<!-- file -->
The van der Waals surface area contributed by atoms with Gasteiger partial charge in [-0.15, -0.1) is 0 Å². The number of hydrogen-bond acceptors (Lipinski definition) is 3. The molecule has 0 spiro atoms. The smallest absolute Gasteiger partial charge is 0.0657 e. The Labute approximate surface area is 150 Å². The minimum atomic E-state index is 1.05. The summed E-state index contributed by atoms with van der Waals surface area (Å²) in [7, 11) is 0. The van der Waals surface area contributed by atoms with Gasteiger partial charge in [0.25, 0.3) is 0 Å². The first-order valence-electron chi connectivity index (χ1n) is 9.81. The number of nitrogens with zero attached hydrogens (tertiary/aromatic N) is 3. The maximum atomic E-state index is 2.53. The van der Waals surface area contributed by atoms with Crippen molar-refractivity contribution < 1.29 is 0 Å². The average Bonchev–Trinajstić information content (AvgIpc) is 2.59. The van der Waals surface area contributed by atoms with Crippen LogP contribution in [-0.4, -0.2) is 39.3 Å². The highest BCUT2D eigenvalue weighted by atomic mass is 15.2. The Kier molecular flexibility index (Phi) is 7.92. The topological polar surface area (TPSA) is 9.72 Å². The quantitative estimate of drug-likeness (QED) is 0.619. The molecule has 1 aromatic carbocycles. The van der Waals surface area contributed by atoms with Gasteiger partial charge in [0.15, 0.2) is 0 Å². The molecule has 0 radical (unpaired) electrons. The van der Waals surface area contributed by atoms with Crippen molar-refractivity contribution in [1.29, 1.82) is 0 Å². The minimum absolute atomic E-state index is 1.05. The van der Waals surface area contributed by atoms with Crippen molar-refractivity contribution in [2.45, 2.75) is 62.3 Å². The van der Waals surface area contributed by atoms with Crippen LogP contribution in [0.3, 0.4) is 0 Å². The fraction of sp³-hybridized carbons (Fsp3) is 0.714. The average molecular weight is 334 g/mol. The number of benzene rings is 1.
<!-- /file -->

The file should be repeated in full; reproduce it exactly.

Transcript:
The van der Waals surface area contributed by atoms with Gasteiger partial charge in [-0.15, -0.1) is 0 Å². The number of hydrogen-bond acceptors (Lipinski definition) is 3. The molecule has 0 spiro atoms. The smallest absolute Gasteiger partial charge is 0.0657 e. The Labute approximate surface area is 150 Å². The minimum atomic E-state index is 1.05. The summed E-state index contributed by atoms with van der Waals surface area (Å²) in [7, 11) is 0. The van der Waals surface area contributed by atoms with Gasteiger partial charge in [0.25, 0.3) is 0 Å². The first-order valence-electron chi connectivity index (χ1n) is 9.81. The number of nitrogens with zero attached hydrogens (tertiary/aromatic N) is 3. The maximum atomic E-state index is 2.53. The van der Waals surface area contributed by atoms with Crippen molar-refractivity contribution < 1.29 is 0 Å². The average Bonchev–Trinajstić information content (AvgIpc) is 2.59. The van der Waals surface area contributed by atoms with Crippen LogP contribution in [-0.4, -0.2) is 39.3 Å². The highest BCUT2D eigenvalue weighted by atomic mass is 15.2. The Kier molecular flexibility index (Phi) is 7.92. The topological polar surface area (TPSA) is 9.72 Å². The quantitative estimate of drug-likeness (QED) is 0.619. The molecule has 1 aromatic carbocycles. The van der Waals surface area contributed by atoms with Gasteiger partial charge in [0.15, 0.2) is 0 Å². The molecule has 0 radical (unpaired) electrons. The van der Waals surface area contributed by atoms with Crippen molar-refractivity contribution in [1.29, 1.82) is 0 Å². The minimum absolute atomic E-state index is 1.05. The van der Waals surface area contributed by atoms with Crippen molar-refractivity contribution in [2.45, 2.75) is 62.3 Å². The van der Waals surface area contributed by atoms with Crippen LogP contribution in [0.3, 0.4) is 0 Å². The fraction of sp³-hybridized carbons (Fsp3) is 0.714. The average molecular weight is 334 g/mol. The number of benzene rings is 1.